CS 475: Uncertainty and Multi-Agent Systems Prof. Bart Selman

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CS 475: Uncertainty and Multi-Agent Systems Prof. Bart Selman [email protected] Introduction 1 Bart Selman CS 475

Overview of this Lecture Motivation behind new course Course administration Role of uncertainty and multi-agent systems in AI 2 Bart Selman CS 475

Motivation 3 Bart Selman CS 475

A new course The field of AI has grown tremendously over the last two decades, both in terms of range of topics and technical depth. A single introductory course no longer works. So, this course complements CS 472. CS 472: Search, Adversarial Search, Planning, Knowledge Represention and Reasoning, and Learning. (Parts I, II, III, IV, & VI R&N.) CS 475: Uncertainty (Part V, R&N) and Multi-Agent Systems (t.b.d.) 4 Bart Selman CS 475

Course Administration 5 Bart Selman CS 475

CS 475 Lectures: Wedns & Fridays – 2:55pm – 4:10pm Location: OH 216 Lecturer: Prof. Selman Office: 4148 Upson Hall Email: [email protected] Administrative Assistant: Beth Howard ([email protected]) 5136 Upson Hall, 255-4188 6 Bart Selman CS 475

Grading (tentative) Midterm (15%) Homework (40%) Participation (10%) Final (35%) Note: The lowest homework grade will be dropped before the final grade is computed. 7 Bart Selman CS 475

Textbook Artificial Intelligence: A Modern Approach (AIMA) (Second Edition) by Stuart Russell and Peter Norvig Probabilistic Reasoning in Intelligent Systems : Networks of Plausible Inference by Judea Pearl Learning Bayesian Networks by Richard Neapolitan Multi-Agent Systems: A Modern Approach to Distributed AI by Gerhard Weiss Bart Selman CS 475 8

Emergence of Uncertainty in AI Historical Perspective AI: Obtaining an understanding of the human mind is one of the final frontiers of modern science. Founders: Aristotle, George Boole, Gottlob Frege, and Alfred Tarski formalizing the laws of human thought Alan Turing, John von Neumann, and Claude Shannon thinking as computation John McCarthy, Marvin Minsky, Herbert Simon, and Allen Newell the start of the field of AI (1959) 9 Bart Selman CS 475

1959 – 1985 Logical representations and symbolic processing were at the core of AI. Precise. Models much of mathematical thought. Also, human artifacts such as circuits and complex machinery. Well-understood syntax and semantics. Computational principles well-understood (inference). Moreover: “symbolic processing and representations” were actually novel for computing. Handcrafted knowledge works well in specialized domains in e.g. expert systems and automated diagnosis systems. “knowledge driven” [Aside: probabilistic methods, such as Markov models, were quite familiar in the 50s and 60s from work in EE on information and signal processing.] 10 Bart Selman CS 475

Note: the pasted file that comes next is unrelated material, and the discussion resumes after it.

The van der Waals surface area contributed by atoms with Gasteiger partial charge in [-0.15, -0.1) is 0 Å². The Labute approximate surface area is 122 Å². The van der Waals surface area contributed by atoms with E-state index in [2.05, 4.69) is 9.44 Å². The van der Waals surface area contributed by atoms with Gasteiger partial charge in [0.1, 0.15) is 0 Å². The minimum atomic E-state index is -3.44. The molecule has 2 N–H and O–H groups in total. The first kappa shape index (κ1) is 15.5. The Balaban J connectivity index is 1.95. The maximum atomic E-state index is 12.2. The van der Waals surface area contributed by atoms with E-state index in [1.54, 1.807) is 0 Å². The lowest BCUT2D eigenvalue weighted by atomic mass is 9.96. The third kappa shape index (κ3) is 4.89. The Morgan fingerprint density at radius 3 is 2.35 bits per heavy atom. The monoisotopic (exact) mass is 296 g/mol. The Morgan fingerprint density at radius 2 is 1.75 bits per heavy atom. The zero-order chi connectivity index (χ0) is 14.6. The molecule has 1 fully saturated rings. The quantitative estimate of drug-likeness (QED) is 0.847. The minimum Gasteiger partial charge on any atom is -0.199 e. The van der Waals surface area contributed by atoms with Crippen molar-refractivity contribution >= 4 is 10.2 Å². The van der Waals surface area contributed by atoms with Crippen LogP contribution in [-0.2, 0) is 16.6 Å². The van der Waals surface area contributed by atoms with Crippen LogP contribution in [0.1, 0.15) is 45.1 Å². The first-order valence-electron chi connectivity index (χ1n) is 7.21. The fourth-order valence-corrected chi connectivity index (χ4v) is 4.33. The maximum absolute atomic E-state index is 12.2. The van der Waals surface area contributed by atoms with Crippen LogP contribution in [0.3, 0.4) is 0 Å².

1985 – 2005 emergence of probabilistic and statistical methods in AI. Can deal with noisy input (sensor) data, and many forms of uncertain information. Can exploit statistical regularities in large data-sets, leading to statistical machine learning (less need for hand-crafted encoding of knowledge). Computational techniques were developed. Probabilistic framework (e.g. Bayesian nets, Markov random fields) bridge different areas such as reasoning, nlp, vision, machine learning, and bio-info. “data-driven” [Aside: value of probabilistic models was also discovered “later” in the other fields --- e.g. statistical physics (1870 ) & quantum physics (1910 ) and in computation (randomized algorithms 1970 ).] 11 Bart Selman CS 475

2006 ? Possibly a merger of probabilistic information (“soft constraints / preferences”) and logical information (“hard constraints”). Consider a robot moving around: a probabilistic (continuous) model of its most likely location seems appropriate given noisy sensory inputs. However, in reasoning and making plans about its environment an appropriate discretization may be needed (e.g. “door is either closed or open”; “words” in language; component-wise designs). “Hierarchical models: lower-level statistical (from sensory input) & higherlevels symbolic (from cognition).” 12 Bart Selman CS 475

Emergence of Multi-Agent Systems 1959—1985 Mostly single agent, problem solving / task-oriented perspective Examples: medical diagnosis systems or Deep Blue. 1985---2005 Shift to autonomous, interacting AI systems (“agents”). Examples: shopping and bidding “agents” (e.g., TAC competition) and distributed sensor networks. Brings in ideas from economics, game theory, auctions, coordination, and distributed computing. Open issue: do truly new aspects of intelligence “emerge” in a distributed setting? 13 Bart Selman CS 475

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